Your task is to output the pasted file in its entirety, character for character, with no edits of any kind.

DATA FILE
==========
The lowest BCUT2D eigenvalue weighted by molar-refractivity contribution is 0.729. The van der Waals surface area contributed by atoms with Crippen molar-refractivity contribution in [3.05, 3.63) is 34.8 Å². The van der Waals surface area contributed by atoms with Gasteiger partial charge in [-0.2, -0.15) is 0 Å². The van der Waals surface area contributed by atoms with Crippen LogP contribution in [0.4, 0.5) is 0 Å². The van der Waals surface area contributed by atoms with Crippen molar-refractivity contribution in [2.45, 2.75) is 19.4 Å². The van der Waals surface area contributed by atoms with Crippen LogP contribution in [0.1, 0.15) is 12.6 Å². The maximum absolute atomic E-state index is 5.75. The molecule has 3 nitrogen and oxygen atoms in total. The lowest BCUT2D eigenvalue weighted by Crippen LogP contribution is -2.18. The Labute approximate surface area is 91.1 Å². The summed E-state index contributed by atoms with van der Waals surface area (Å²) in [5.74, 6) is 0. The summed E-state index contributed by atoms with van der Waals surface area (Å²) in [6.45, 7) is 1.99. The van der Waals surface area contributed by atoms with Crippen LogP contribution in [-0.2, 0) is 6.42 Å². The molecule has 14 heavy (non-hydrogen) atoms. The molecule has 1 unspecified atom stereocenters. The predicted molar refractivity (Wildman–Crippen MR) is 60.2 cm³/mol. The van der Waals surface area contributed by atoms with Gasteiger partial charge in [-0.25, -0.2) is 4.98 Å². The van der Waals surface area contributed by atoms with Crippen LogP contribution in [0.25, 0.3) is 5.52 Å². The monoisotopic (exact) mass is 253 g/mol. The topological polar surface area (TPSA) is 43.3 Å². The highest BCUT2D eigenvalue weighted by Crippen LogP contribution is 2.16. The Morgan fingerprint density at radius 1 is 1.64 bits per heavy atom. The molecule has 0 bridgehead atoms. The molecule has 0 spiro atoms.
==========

The lowest BCUT2D eigenvalue weighted by molar-refractivity contribution is 0.729. The van der Waals surface area contributed by atoms with Crippen molar-refractivity contribution in [3.05, 3.63) is 34.8 Å². The van der Waals surface area contributed by atoms with Gasteiger partial charge in [-0.2, -0.15) is 0 Å². The van der Waals surface area contributed by atoms with Crippen LogP contribution in [0.4, 0.5) is 0 Å². The van der Waals surface area contributed by atoms with Crippen molar-refractivity contribution in [2.45, 2.75) is 19.4 Å². The van der Waals surface area contributed by atoms with Crippen LogP contribution in [0.1, 0.15) is 12.6 Å². The maximum absolute atomic E-state index is 5.75. The molecule has 3 nitrogen and oxygen atoms in total. The lowest BCUT2D eigenvalue weighted by Crippen LogP contribution is -2.18. The Labute approximate surface area is 91.1 Å². The summed E-state index contributed by atoms with van der Waals surface area (Å²) in [5.74, 6) is 0. The summed E-state index contributed by atoms with van der Waals surface area (Å²) in [6.45, 7) is 1.99. The van der Waals surface area contributed by atoms with Crippen LogP contribution in [-0.2, 0) is 6.42 Å². The molecule has 14 heavy (non-hydrogen) atoms. The molecule has 1 unspecified atom stereocenters. The predicted molar refractivity (Wildman–Crippen MR) is 60.2 cm³/mol. The van der Waals surface area contributed by atoms with Gasteiger partial charge in [-0.25, -0.2) is 4.98 Å². The van der Waals surface area contributed by atoms with Crippen LogP contribution in [0.25, 0.3) is 5.52 Å². The monoisotopic (exact) mass is 253 g/mol. The topological polar surface area (TPSA) is 43.3 Å². The highest BCUT2D eigenvalue weighted by Crippen LogP contribution is 2.16. The Morgan fingerprint density at radius 1 is 1.64 bits per heavy atom. The molecule has 0 bridgehead atoms. The molecule has 0 spiro atoms.